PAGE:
In George Lucas’ first film THX 1138, the future of the world is an ascetic’s paradise of monochromatic environments, clean lines, barren surfaces, and shaved heads. A similar future is portrayed in Stanley Kubrick and Arthur C. Clarke’s 2001: A Space Odyssey. In both movies, the future is sanitized, impersonal, and sterile.
These films highlight what life is like when uncluttering embraces the extreme and stops focusing on achieving a remarkable life and instead focuses on getting rid of clutter for no other reason that getting rid of clutter.
Over on the website Pop Matters, Bill Reagan talks today about these clutter-free, personality-free, generic futures in the article “Table Space: The Final Frontier“:
Realizing that no one else is making an effort to bring the junkless future to life, I reexamined Kubrick’s film, looking for clues for how our species was to conquer the ever-growing piles, drawers, and shelves of stuff. As I studied, I realized that the barren desktops and uncluttered counters resembled the austere interior landscapes featured in Dwell magazine, whose photo spreads show family living rooms with improbably bare coffee tables, the shelves in the children’s bedroom displaying one or two pristine toys like museum pieces.
What that magazine removes isn’t clutter – it’s life: the hoodie tossed lazily over the back of the chair, empty juice glasses accumulating on the kitchen counter, retired coffee cups stuffed with ball point pens, dog-eared catalogs accumulating in the corner. In the effort to portray simple, they err on the side of antiseptic.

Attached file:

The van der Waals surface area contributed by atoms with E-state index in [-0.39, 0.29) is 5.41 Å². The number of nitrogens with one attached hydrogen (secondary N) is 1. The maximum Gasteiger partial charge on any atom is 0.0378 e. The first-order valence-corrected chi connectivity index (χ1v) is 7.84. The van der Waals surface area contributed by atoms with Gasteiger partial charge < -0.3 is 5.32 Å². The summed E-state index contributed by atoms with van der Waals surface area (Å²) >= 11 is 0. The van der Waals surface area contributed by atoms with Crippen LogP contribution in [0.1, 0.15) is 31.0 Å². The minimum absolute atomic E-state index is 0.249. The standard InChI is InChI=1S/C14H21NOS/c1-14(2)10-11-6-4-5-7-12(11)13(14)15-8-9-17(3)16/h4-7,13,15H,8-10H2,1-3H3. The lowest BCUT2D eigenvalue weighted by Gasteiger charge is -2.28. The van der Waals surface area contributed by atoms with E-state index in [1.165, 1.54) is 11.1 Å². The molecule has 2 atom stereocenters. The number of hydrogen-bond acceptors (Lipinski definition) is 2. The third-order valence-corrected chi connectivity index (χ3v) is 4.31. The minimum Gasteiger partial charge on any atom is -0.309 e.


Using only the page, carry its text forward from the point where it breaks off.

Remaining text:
The science fiction of my youth removed the same evidence of daily living, but went one step further: also gone are the photographs on mantles, preschooler paintings posted on refrigerator doors, handmade trinkets and cheap tchotchke mementos. It seems that as seen from 40 years ago, the world was to become increasingly efficient but decreasingly sentimental. Is that what we’ll be required to do to control our interior sprawl? Do we simply need to value the empty space more highly than the items currently occupying it?
If so, perhaps it’s better that the great minds of our generation remain focused on the jetpack.
Check out the article and then come back here and weigh in with your opinion in the comments. I certainly don’t agree with all of Reagan’s conclusions — dirty cups on a counter are an invitation for pests, not a reflection of someone’s personality. However, if you clear clutter to make way for what matter’s most to you, then photographs of loved ones are exactly what an unclutterer would likely want on his or her mantle. I’m interested in knowing if you wish the extreme-minimalist future would have become a reality, or if you think these depictions went too far.